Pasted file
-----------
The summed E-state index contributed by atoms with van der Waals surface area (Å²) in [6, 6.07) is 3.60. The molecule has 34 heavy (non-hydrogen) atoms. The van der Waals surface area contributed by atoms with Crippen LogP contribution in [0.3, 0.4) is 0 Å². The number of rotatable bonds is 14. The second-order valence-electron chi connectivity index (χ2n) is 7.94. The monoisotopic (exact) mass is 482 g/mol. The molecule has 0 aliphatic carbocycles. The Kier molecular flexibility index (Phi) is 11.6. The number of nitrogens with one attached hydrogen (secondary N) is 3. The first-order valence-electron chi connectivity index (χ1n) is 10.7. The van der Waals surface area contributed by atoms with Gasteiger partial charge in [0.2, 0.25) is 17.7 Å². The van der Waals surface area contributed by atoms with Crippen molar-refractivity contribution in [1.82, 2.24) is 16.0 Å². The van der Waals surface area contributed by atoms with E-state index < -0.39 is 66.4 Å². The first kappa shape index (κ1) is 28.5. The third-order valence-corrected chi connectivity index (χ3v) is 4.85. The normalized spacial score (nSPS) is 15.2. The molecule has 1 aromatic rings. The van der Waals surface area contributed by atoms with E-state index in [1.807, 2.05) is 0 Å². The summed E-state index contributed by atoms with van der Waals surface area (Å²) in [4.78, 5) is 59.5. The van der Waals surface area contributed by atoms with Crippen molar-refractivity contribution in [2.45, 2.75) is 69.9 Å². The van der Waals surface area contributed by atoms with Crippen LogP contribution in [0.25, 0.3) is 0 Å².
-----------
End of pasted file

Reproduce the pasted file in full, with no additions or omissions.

The summed E-state index contributed by atoms with van der Waals surface area (Å²) in [6, 6.07) is 3.60. The molecule has 34 heavy (non-hydrogen) atoms. The van der Waals surface area contributed by atoms with Crippen LogP contribution in [0.3, 0.4) is 0 Å². The number of rotatable bonds is 14. The second-order valence-electron chi connectivity index (χ2n) is 7.94. The monoisotopic (exact) mass is 482 g/mol. The molecule has 0 aliphatic carbocycles. The Kier molecular flexibility index (Phi) is 11.6. The number of nitrogens with one attached hydrogen (secondary N) is 3. The first-order valence-electron chi connectivity index (χ1n) is 10.7. The van der Waals surface area contributed by atoms with Gasteiger partial charge in [0.2, 0.25) is 17.7 Å². The van der Waals surface area contributed by atoms with Crippen molar-refractivity contribution in [1.82, 2.24) is 16.0 Å². The van der Waals surface area contributed by atoms with E-state index < -0.39 is 66.4 Å². The first kappa shape index (κ1) is 28.5. The third-order valence-corrected chi connectivity index (χ3v) is 4.85. The normalized spacial score (nSPS) is 15.2. The molecule has 1 aromatic rings. The van der Waals surface area contributed by atoms with E-state index in [1.807, 2.05) is 0 Å². The summed E-state index contributed by atoms with van der Waals surface area (Å²) in [4.78, 5) is 59.5. The van der Waals surface area contributed by atoms with Crippen molar-refractivity contribution in [2.45, 2.75) is 69.9 Å². The van der Waals surface area contributed by atoms with Crippen LogP contribution in [0.25, 0.3) is 0 Å².